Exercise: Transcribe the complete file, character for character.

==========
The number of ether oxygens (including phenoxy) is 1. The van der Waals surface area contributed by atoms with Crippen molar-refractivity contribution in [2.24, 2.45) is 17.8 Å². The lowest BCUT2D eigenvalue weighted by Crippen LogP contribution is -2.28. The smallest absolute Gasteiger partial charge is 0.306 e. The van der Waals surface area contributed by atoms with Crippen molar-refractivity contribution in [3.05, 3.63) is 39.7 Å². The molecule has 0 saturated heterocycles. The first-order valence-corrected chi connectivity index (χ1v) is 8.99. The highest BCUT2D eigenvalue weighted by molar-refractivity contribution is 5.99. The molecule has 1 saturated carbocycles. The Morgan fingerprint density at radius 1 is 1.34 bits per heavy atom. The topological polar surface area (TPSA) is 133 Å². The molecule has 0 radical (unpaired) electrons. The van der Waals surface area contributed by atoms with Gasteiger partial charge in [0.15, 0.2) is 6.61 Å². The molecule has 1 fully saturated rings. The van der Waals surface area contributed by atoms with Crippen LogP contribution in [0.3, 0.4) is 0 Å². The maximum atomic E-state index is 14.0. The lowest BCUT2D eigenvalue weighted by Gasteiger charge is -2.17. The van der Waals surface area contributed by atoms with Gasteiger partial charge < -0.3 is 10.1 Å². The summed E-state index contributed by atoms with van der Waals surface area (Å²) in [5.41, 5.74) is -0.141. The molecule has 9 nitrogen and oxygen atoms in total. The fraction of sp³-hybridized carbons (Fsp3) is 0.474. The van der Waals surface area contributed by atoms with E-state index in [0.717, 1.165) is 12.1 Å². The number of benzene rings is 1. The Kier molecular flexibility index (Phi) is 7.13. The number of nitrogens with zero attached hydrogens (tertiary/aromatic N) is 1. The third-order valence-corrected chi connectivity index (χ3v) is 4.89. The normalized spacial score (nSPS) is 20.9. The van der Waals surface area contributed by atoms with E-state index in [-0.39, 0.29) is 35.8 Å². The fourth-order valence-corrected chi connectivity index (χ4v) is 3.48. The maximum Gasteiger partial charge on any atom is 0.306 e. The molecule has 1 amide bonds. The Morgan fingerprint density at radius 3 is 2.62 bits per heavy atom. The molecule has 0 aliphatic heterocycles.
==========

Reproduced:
The number of ether oxygens (including phenoxy) is 1. The van der Waals surface area contributed by atoms with Crippen molar-refractivity contribution in [2.24, 2.45) is 17.8 Å². The lowest BCUT2D eigenvalue weighted by Crippen LogP contribution is -2.28. The smallest absolute Gasteiger partial charge is 0.306 e. The van der Waals surface area contributed by atoms with Crippen molar-refractivity contribution in [3.05, 3.63) is 39.7 Å². The molecule has 0 saturated heterocycles. The first-order valence-corrected chi connectivity index (χ1v) is 8.99. The highest BCUT2D eigenvalue weighted by molar-refractivity contribution is 5.99. The molecule has 1 saturated carbocycles. The Morgan fingerprint density at radius 1 is 1.34 bits per heavy atom. The topological polar surface area (TPSA) is 133 Å². The molecule has 0 radical (unpaired) electrons. The van der Waals surface area contributed by atoms with Gasteiger partial charge in [0.15, 0.2) is 6.61 Å². The molecule has 1 fully saturated rings. The van der Waals surface area contributed by atoms with Crippen LogP contribution in [0.3, 0.4) is 0 Å². The maximum atomic E-state index is 14.0. The lowest BCUT2D eigenvalue weighted by Gasteiger charge is -2.17. The van der Waals surface area contributed by atoms with Gasteiger partial charge < -0.3 is 10.1 Å². The summed E-state index contributed by atoms with van der Waals surface area (Å²) in [5.41, 5.74) is -0.141. The molecule has 9 nitrogen and oxygen atoms in total. The fraction of sp³-hybridized carbons (Fsp3) is 0.474. The van der Waals surface area contributed by atoms with E-state index in [0.717, 1.165) is 12.1 Å². The number of benzene rings is 1. The Kier molecular flexibility index (Phi) is 7.13. The number of nitrogens with zero attached hydrogens (tertiary/aromatic N) is 1. The third-order valence-corrected chi connectivity index (χ3v) is 4.89. The normalized spacial score (nSPS) is 20.9. The van der Waals surface area contributed by atoms with E-state index in [-0.39, 0.29) is 35.8 Å². The fourth-order valence-corrected chi connectivity index (χ4v) is 3.48. The maximum Gasteiger partial charge on any atom is 0.306 e. The molecule has 1 amide bonds. The Morgan fingerprint density at radius 3 is 2.62 bits per heavy atom. The molecule has 0 aliphatic heterocycles.